Date: 1592

1 : the analysis of a set of facts in their relation to one another2 : the general or abstract principles of a body of facts, from science, or study of an art as in <music theory>3 : a plausible or scientifically acceptable general principle or body of principles offered to explain phenomena <the wave theory of light>

4a : a belief, policy, or procedure proposed or followed as the basis of action <her method is based on the theory that all children want to learn> b : an ideal or hypothetical set of facts, principles, or circumstances —often used in the phrase in theory<in theory, we have always advocated freedom for all>5a : a hypothesis assumed for the sake of argument or investigation b : an unproved assumption : conjecture c : a body of theorems presenting a concise systematic view of a subject <theory of equations>

synonyms see hypothesis

slide36

What is Science? What is knowledge?

How do we know anything?

Science is a system for knowledge acquisition conducted by hypothesis making and testing and reproducible observations… See the world!

Evidence based knowledge

Beliefs Truth Fact Knowledge Theory

slide41

Atoms

  • Elemental units of which everything is made
  • Atomic Diameters: one to a few hundred millionths of an inch
slide42

The Periodic Table of Elements

Is the Same Throughout the Universe

slide43

Is water required for life?

Is a carbon chemistry required for life?

slide44

How Did Life

on Earth Begin?

How Did Life

on Earth Begin?

slide45

How does

life work?

slide46

What is Science? What is knowledge?

How do we know anything?

Science is a system for knowledge acquisition conducted by hypothesis making and testing and reproducible observations… See the world!

Evidence based knowledge

Beliefs Truth Fact Knowledge Theory

slide48

15. Observation of and wonder at the workings of nature are what initiate “why” and “how” type questions. Science is a system of:

(A) relying on one’s best intuition, inspiration and perspiration to solve problems

(B) advertising as a devious enterprise conceived by entrepreneurial western capitalists to make money from the ideas of inventive and often eccentric minds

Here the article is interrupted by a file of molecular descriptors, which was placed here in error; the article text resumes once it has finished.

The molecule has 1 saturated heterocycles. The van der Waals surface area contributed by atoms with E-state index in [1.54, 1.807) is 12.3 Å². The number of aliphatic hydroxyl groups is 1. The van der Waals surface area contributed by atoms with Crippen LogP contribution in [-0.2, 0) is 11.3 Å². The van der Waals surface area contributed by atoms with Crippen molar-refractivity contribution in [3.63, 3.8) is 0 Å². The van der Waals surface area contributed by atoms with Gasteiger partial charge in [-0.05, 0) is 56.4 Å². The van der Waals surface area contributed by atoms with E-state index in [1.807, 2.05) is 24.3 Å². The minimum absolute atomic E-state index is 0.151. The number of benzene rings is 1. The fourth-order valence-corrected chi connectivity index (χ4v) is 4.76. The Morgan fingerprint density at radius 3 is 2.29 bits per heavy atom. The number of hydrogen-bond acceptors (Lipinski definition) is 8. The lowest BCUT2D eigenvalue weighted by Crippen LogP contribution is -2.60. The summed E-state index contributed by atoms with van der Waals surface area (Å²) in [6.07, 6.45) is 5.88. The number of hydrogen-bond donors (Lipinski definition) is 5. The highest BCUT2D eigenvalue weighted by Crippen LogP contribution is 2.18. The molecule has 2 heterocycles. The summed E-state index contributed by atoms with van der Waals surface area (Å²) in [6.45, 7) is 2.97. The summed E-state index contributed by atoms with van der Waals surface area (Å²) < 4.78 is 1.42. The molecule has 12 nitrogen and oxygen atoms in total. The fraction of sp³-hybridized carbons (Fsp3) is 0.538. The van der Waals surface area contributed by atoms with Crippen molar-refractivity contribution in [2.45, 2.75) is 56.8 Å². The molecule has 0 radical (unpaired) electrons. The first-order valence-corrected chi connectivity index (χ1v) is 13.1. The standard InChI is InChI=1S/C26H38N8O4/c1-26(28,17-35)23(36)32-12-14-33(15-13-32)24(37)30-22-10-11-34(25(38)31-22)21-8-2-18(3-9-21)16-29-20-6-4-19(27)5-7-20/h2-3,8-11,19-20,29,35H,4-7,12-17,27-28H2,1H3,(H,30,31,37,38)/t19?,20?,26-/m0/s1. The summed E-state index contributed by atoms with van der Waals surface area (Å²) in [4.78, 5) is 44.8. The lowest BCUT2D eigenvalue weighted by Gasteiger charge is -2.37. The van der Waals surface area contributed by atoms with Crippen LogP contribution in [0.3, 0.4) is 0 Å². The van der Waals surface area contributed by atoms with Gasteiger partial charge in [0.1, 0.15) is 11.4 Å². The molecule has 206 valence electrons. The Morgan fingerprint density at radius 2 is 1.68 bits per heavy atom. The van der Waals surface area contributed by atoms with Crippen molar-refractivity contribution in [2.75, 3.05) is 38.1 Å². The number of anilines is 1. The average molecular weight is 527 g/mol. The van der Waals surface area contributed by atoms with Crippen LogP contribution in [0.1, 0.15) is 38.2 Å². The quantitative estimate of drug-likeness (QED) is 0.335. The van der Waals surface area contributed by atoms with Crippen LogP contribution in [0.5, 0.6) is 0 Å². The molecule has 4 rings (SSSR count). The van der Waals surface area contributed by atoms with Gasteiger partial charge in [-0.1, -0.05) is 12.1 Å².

(C) making theories that fit certain beliefs about why and how things happen

(D) hypothesis making about the mysteries of life

(E) hypothesis making and testing to discern and validate observable facts generating evidence based knowledge

slide49

16. A chemical unit consisting of negatively charged electrons orbiting a positively charged nucleus is:

(A) an atom

(B) a eukaryotic cell

(C) a molecule

(D) a ribosome

(E) a unit

slide50

17. Which of the following statements best describes the logic of the scientific method?

(A) If I generate a testable hypothesis, tests and observations will support it

(B) If my prediction is correct, it will lead to a testable hypothesis

(C) If my observations are accurate, they will support my hypothesis

(D) If my hypothesis is correct, I can expect certain test results

(E) none of these answers are correct

slide51

 18. Which of the following best distinguishes hypotheses from theories in science?

(A) Theories are hypotheses that have been proven

(B) Hypotheses are tentative guesses; theories are correct answers to questions about nature

(C) Hypotheses usually are narrow in scope; theories have much broader explanatory power

(D) Hypotheses and theories mean essentially the same thing

(E) none of these answers are correct

slide52

19. The word Theory,is defined as: 1 : the analysis of a set of facts in their relation to one another2 : the general or abstract principles of a body of facts, from science, or study of an art as in <music theory>3 : a plausible or scientifically acceptable general principle or body of principles offered to explain phenomena <the wave theory of light>

Some people say that Evolution is “‘just’ a theory”. Used in this way, modified by the word just’ indicates that these people may be confusing with the word theory with what other word(s)

(A) notion

(B) idea

(C) story

(D) whimsy

(E) any or all of these words

slide53